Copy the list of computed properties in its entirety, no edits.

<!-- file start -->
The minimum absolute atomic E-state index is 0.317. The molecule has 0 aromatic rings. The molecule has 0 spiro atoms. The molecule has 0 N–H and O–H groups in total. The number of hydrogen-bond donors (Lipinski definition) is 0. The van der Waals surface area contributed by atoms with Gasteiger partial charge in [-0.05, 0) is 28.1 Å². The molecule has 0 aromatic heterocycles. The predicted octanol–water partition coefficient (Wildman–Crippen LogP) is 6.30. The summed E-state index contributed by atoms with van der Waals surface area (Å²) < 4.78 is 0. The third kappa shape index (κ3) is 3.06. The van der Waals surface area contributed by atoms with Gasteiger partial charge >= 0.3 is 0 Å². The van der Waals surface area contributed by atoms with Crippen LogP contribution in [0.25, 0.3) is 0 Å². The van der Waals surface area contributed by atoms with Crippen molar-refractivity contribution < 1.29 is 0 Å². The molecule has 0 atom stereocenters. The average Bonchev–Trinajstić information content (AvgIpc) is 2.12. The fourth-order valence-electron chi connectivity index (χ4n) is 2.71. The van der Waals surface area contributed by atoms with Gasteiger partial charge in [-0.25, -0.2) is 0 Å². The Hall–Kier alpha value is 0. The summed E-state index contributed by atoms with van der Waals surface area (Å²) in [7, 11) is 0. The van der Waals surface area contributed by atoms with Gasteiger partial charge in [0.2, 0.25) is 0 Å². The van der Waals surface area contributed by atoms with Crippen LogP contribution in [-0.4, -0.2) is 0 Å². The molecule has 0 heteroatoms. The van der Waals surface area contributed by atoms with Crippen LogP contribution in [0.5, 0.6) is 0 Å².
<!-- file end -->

The minimum absolute atomic E-state index is 0.317. The molecule has 0 aromatic rings. The molecule has 0 spiro atoms. The molecule has 0 N–H and O–H groups in total. The number of hydrogen-bond donors (Lipinski definition) is 0. The van der Waals surface area contributed by atoms with Gasteiger partial charge in [-0.05, 0) is 28.1 Å². The molecule has 0 aromatic heterocycles. The predicted octanol–water partition coefficient (Wildman–Crippen LogP) is 6.30. The summed E-state index contributed by atoms with van der Waals surface area (Å²) < 4.78 is 0. The third kappa shape index (κ3) is 3.06. The van der Waals surface area contributed by atoms with Gasteiger partial charge >= 0.3 is 0 Å². The van der Waals surface area contributed by atoms with Crippen LogP contribution in [0.25, 0.3) is 0 Å². The van der Waals surface area contributed by atoms with Crippen molar-refractivity contribution < 1.29 is 0 Å². The molecule has 0 atom stereocenters. The average Bonchev–Trinajstić information content (AvgIpc) is 2.12. The fourth-order valence-electron chi connectivity index (χ4n) is 2.71. The van der Waals surface area contributed by atoms with Gasteiger partial charge in [-0.25, -0.2) is 0 Å². The Hall–Kier alpha value is 0. The summed E-state index contributed by atoms with van der Waals surface area (Å²) in [7, 11) is 0. The van der Waals surface area contributed by atoms with Gasteiger partial charge in [0.2, 0.25) is 0 Å². The van der Waals surface area contributed by atoms with Crippen LogP contribution in [-0.4, -0.2) is 0 Å². The molecule has 0 heteroatoms. The van der Waals surface area contributed by atoms with Crippen LogP contribution in [0.5, 0.6) is 0 Å².